Well-performing European banks are allowed again to pay out dividends to their shareholders this year. However, according to Clemens Kool, Professor of Macroeconomics and International Monetary Economics, this requires a careful balancing act. Banks are private companies, so if they have high buffers and make a profit, it is difficult for the ECB to prohibit them from paying dividends. In such cases, a tailored approach, as Kool outlines in this interview, can offer a solution. “If a bank pays out a dividend because things are going quite well, but gets in trouble six months later, they return to the ECB for help.”
Supervision is already aimed at keeping an eye on the financial position of banks, says Kool. A poor cash position can be a reason for a bank to build up more buffers. In January 2021, the ECB banking supervisor again extended the strong recommendation to banks to NOT pay out cash dividends or to use share buyback programmes. The goal of this recommendation is to keep the bank’s capital buffers as high as possible in the ongoing pandemic. The extension holds till September 2021 and the ECB has stated it expects the recommendation to be repealed by then.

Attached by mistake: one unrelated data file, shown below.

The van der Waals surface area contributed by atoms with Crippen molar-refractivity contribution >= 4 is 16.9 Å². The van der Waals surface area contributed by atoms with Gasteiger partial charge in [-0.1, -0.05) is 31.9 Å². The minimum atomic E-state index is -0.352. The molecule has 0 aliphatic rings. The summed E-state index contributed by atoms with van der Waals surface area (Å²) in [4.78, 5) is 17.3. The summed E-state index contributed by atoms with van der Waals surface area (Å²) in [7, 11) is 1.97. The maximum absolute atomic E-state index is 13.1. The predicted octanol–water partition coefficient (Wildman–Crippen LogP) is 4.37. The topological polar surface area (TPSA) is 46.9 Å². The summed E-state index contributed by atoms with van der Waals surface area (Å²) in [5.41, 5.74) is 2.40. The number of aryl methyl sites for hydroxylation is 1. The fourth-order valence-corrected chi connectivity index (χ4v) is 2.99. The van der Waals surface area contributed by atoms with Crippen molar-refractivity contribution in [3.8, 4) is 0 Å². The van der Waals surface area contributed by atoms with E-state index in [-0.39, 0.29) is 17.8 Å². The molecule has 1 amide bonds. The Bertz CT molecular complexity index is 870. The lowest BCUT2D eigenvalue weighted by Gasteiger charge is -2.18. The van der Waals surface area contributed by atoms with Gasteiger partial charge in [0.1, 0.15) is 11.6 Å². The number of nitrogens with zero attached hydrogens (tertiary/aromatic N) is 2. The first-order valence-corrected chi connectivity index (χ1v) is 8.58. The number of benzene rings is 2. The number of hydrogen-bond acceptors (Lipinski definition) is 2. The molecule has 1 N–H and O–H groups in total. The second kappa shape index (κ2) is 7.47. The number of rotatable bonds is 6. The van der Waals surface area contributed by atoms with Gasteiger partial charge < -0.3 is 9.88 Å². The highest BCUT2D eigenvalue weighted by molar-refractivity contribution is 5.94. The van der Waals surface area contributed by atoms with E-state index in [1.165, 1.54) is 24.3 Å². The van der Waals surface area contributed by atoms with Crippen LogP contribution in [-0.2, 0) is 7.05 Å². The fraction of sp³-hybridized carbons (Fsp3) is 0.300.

It is a recommendation, so banks that are sufficiently strong and profitable can still pay out dividends, but need prior approval of the supervisor.